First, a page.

Person also had a very solid season, going 15-7 with a 4.19 ERA. That got him the start in the 2002 opener, but he never found the same success on the mound as he did in ’01. At the plate, however, he had one of the more memorable days for a Phillies pitcher this century in a June game vs. Montreal. He hit a grand slam and a 3-run homer, going 3 for 4 with seven RBI.

2000: Andy Ashby

Ashby had come up in the Phillies system in the late '80s and actually made his MLB debut for the club in 1991. He was drafted by the Rockies in the expansion draft and ended up in San Diego, where he flourished. He was a two-time all-star, started a couple of openers and helped lead the Padres to the NL title in 1998.

When the Phillies traded three prospects for Ashby before 2000, they thought it gave them a legit 1-2 punch at the top of the rotation to go along with Schilling (who missed the beginning of 2000 due to injury). However, that didn’t work out. After going 4-7 with a 5.68 ERA, Ashby was traded during the All-Star break to the Braves for Bruce Chen.

1996: Sid Fernandez

Did you even remember Sid Fernandez was a Phillie? From 1994 through 1999, Schilling started five of six opening days for the Phils. When he started ’96 on the DL, in stepped Fernandez for the opening day honor. “El Sid” had some really good seasons with the vaunted Mets staff of the '80s, making a couple of All-Star games and helping them win a World Series.

Almost a decade later, he signed with the Phillies for the second half of the ’95 season and did well, posting a 3.34 ERA and going 6-1. He wasn’t as effective in ’96, which basically ended his career (he pitched one game for Houston the next season).

1990: Bruce Ruffin

Remembered more for his Chris Berman-given nickname, Bruce “Two Minutes For” Ruffin’s career started with a bang. He went 9-4 with a 2.46 ERA for the Phillies in 1986. But it kind of went downhill from there. Over the next five years with the club, he never finished above .500 and had only one year with an ERA below 4.00. But he got the opening day start in 1990 because someone had to. Partly because…

1989: Floyd Youmans

Maybe the original “new guy” that got the nod for the Phillies, Floyd Youmans had a promising start to his career in Montreal. He started the opener in ’87 at the age of 23, but injuries and a suspension derailed his time there. Before the 1989 season, the Phillies got him in a trade for Kevin Gross. Youmans started only 10 games for the Phillies in what was his final MLB season.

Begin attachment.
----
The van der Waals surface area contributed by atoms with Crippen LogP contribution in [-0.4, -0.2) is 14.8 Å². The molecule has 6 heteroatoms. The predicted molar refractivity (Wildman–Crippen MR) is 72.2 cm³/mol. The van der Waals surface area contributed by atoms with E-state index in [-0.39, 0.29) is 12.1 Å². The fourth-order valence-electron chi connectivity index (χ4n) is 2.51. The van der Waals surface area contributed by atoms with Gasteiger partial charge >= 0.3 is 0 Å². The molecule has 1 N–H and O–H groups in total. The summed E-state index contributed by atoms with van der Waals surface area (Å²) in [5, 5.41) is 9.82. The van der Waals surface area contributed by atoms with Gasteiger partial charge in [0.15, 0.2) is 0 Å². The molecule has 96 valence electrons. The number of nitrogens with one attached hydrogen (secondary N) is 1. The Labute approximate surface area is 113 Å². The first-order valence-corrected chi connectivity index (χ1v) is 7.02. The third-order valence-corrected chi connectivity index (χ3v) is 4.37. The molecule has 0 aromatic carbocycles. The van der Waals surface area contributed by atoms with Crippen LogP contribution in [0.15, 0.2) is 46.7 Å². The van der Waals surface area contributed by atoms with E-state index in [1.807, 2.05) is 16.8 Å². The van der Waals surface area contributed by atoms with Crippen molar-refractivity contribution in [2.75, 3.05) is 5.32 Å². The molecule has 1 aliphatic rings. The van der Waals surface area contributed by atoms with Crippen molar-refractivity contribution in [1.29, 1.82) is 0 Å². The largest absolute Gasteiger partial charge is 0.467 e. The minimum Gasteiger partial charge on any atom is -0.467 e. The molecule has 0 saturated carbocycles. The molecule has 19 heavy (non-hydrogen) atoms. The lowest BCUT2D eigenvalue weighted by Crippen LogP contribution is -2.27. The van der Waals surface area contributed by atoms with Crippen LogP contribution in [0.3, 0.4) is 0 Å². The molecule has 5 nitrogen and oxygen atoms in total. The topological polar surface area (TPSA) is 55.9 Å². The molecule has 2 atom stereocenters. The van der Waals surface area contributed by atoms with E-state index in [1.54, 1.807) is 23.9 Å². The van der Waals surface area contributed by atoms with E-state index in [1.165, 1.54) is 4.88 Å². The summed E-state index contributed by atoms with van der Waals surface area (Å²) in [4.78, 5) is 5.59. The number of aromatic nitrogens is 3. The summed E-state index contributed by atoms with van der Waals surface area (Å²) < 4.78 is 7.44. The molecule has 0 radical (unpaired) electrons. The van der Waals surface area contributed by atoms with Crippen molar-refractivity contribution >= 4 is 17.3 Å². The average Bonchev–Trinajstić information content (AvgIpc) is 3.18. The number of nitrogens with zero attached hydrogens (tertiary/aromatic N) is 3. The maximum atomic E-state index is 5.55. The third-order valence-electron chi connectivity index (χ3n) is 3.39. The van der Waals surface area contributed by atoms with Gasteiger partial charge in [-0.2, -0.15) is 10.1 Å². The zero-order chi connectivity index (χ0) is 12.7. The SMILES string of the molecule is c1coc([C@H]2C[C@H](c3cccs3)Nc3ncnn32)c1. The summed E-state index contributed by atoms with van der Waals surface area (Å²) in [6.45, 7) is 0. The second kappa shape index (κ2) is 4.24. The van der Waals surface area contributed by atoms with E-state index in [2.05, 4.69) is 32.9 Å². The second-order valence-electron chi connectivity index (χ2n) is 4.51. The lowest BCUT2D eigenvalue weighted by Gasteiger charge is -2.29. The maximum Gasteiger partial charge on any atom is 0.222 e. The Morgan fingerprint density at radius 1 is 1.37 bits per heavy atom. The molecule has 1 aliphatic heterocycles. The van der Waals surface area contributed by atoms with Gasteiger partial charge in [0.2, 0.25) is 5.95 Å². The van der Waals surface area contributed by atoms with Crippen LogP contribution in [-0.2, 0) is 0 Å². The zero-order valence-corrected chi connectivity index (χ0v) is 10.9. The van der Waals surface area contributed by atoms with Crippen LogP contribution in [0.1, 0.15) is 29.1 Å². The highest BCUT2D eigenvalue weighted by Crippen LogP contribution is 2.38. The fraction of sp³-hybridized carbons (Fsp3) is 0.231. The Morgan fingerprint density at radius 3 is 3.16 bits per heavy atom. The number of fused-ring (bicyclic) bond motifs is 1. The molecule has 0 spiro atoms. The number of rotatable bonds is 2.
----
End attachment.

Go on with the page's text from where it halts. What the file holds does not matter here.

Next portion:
1987-1988: Shane Rawley

Rawley actually had a few good years with the Phils. He made the All-Star team in 1986 and won 17 games with a 3.54 ERA. In ’85, he won 13 with a 3.31. So when it came time to replace Carlton for Opening Day, the torch was passed to Rawley.

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What an opening weekend this would have been for Phillies

What an opening weekend this would have been for Phillies

"It breaks your heart. It is designed to break your heart. The game begins in spring, when everything else begins again, and it blossoms in the summer, filling the afternoons and evenings, and then as soon as the chill rains come, it stops and leaves you to face the fall alone." — A. Bartlett Giamatti

Of all the quotes about baseball I have read, the beginning of Bart Giamatti's essay "The Green Fields of the Mind" is the one that paints a picture (in oil, of course) of my connection to and love of baseball.

In three sentences we are taken from the renewal of spring to lazy summer afternoons and evenings at the ballpark and finally, to the ache of autumn as the game leaves us for the year.

This year, with fairly little warning, the heartbreak came early. Spring fever actually came with a ... real fever.

We had opening weekend on tap. The Phillies visiting the Miami Marlins. We would take the wraps off a revamped Phillies roster and get a feel for our new set of wheels this season.
What do we have? A team to be truly excited about? Not enough horses? Can Bryce Harper pick up where he left off? Will Jake Arrieta and Rhys Hoskins bounce back?

My watch signals game time.

My phone reminds me, too.

Do the watch and the phone know what they're doing to me?

If you've been a baseball fan since you were a kid, on opening weekend there is a sense of "school's out!" even though you've got two months left. What it is, really, is the promise of summer, laid out in 360 feet of basepath and three acres of the lushest Kentucky Bluegrass you've ever smelled.

As with this opening weekend, the weather is unpredictably tantalizing. Thursday gorgeous, Friday the same, Saturday wet, Sunday back in the drink.

All of that would have been OK. The Marlins play in a dome. The games would be played regardless of weather.

Would have been a good weekend to stay inside.